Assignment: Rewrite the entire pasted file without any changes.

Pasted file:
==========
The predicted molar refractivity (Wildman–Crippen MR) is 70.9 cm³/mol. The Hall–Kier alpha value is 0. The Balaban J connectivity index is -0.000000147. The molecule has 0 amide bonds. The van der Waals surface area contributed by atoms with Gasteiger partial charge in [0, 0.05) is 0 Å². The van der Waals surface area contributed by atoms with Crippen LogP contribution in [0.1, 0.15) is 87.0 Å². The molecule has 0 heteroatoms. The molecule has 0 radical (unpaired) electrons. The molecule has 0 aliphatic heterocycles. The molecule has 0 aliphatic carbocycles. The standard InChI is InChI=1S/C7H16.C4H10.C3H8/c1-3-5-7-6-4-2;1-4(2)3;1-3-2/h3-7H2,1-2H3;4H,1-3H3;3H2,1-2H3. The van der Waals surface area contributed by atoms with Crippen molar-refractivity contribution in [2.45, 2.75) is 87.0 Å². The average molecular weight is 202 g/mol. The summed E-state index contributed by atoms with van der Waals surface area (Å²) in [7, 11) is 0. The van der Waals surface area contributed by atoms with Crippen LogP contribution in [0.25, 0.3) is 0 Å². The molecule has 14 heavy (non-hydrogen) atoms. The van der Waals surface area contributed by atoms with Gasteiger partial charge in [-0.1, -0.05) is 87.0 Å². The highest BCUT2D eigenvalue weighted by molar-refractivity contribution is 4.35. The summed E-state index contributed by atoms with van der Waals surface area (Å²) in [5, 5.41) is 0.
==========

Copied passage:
The predicted molar refractivity (Wildman–Crippen MR) is 70.9 cm³/mol. The Hall–Kier alpha value is 0. The Balaban J connectivity index is -0.000000147. The molecule has 0 amide bonds. The van der Waals surface area contributed by atoms with Gasteiger partial charge in [0, 0.05) is 0 Å². The van der Waals surface area contributed by atoms with Crippen LogP contribution in [0.1, 0.15) is 87.0 Å². The molecule has 0 heteroatoms. The molecule has 0 radical (unpaired) electrons. The molecule has 0 aliphatic heterocycles. The molecule has 0 aliphatic carbocycles. The standard InChI is InChI=1S/C7H16.C4H10.C3H8/c1-3-5-7-6-4-2;1-4(2)3;1-3-2/h3-7H2,1-2H3;4H,1-3H3;3H2,1-2H3. The van der Waals surface area contributed by atoms with Crippen molar-refractivity contribution in [2.45, 2.75) is 87.0 Å². The average molecular weight is 202 g/mol. The summed E-state index contributed by atoms with van der Waals surface area (Å²) in [7, 11) is 0. The van der Waals surface area contributed by atoms with Crippen LogP contribution in [0.25, 0.3) is 0 Å². The molecule has 14 heavy (non-hydrogen) atoms. The van der Waals surface area contributed by atoms with Gasteiger partial charge in [-0.1, -0.05) is 87.0 Å². The highest BCUT2D eigenvalue weighted by molar-refractivity contribution is 4.35. The summed E-state index contributed by atoms with van der Waals surface area (Å²) in [5, 5.41) is 0.